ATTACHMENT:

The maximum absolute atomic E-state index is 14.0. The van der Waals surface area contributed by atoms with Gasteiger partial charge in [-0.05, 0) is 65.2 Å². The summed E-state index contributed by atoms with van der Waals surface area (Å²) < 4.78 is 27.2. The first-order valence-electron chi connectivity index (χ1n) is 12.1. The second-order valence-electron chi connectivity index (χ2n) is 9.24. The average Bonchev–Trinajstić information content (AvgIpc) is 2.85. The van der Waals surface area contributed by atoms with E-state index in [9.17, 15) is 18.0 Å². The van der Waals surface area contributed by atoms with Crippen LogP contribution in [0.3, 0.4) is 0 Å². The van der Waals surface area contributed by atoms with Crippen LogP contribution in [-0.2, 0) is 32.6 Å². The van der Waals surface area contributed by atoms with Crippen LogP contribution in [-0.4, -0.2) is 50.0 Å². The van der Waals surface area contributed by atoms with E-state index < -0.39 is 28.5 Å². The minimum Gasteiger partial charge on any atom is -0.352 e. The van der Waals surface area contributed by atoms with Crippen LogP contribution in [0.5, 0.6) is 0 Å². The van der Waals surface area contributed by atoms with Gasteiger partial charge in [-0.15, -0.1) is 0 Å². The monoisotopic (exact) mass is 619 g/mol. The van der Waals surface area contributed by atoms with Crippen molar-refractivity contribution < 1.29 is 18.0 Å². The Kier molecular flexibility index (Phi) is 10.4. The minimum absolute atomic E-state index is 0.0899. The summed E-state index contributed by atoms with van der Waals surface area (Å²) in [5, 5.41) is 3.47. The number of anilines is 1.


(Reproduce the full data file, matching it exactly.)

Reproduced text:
The maximum absolute atomic E-state index is 14.0. The van der Waals surface area contributed by atoms with Gasteiger partial charge in [-0.05, 0) is 65.2 Å². The summed E-state index contributed by atoms with van der Waals surface area (Å²) < 4.78 is 27.2. The first-order valence-electron chi connectivity index (χ1n) is 12.1. The second-order valence-electron chi connectivity index (χ2n) is 9.24. The average Bonchev–Trinajstić information content (AvgIpc) is 2.85. The van der Waals surface area contributed by atoms with E-state index in [9.17, 15) is 18.0 Å². The van der Waals surface area contributed by atoms with Crippen LogP contribution in [0.3, 0.4) is 0 Å². The van der Waals surface area contributed by atoms with Crippen LogP contribution in [-0.2, 0) is 32.6 Å². The van der Waals surface area contributed by atoms with Crippen LogP contribution in [-0.4, -0.2) is 50.0 Å². The van der Waals surface area contributed by atoms with E-state index < -0.39 is 28.5 Å². The minimum Gasteiger partial charge on any atom is -0.352 e. The van der Waals surface area contributed by atoms with Crippen LogP contribution in [0.5, 0.6) is 0 Å². The van der Waals surface area contributed by atoms with Gasteiger partial charge in [-0.15, -0.1) is 0 Å². The monoisotopic (exact) mass is 619 g/mol. The van der Waals surface area contributed by atoms with Crippen molar-refractivity contribution < 1.29 is 18.0 Å². The Kier molecular flexibility index (Phi) is 10.4. The minimum absolute atomic E-state index is 0.0899. The summed E-state index contributed by atoms with van der Waals surface area (Å²) in [5, 5.41) is 3.47. The number of anilines is 1.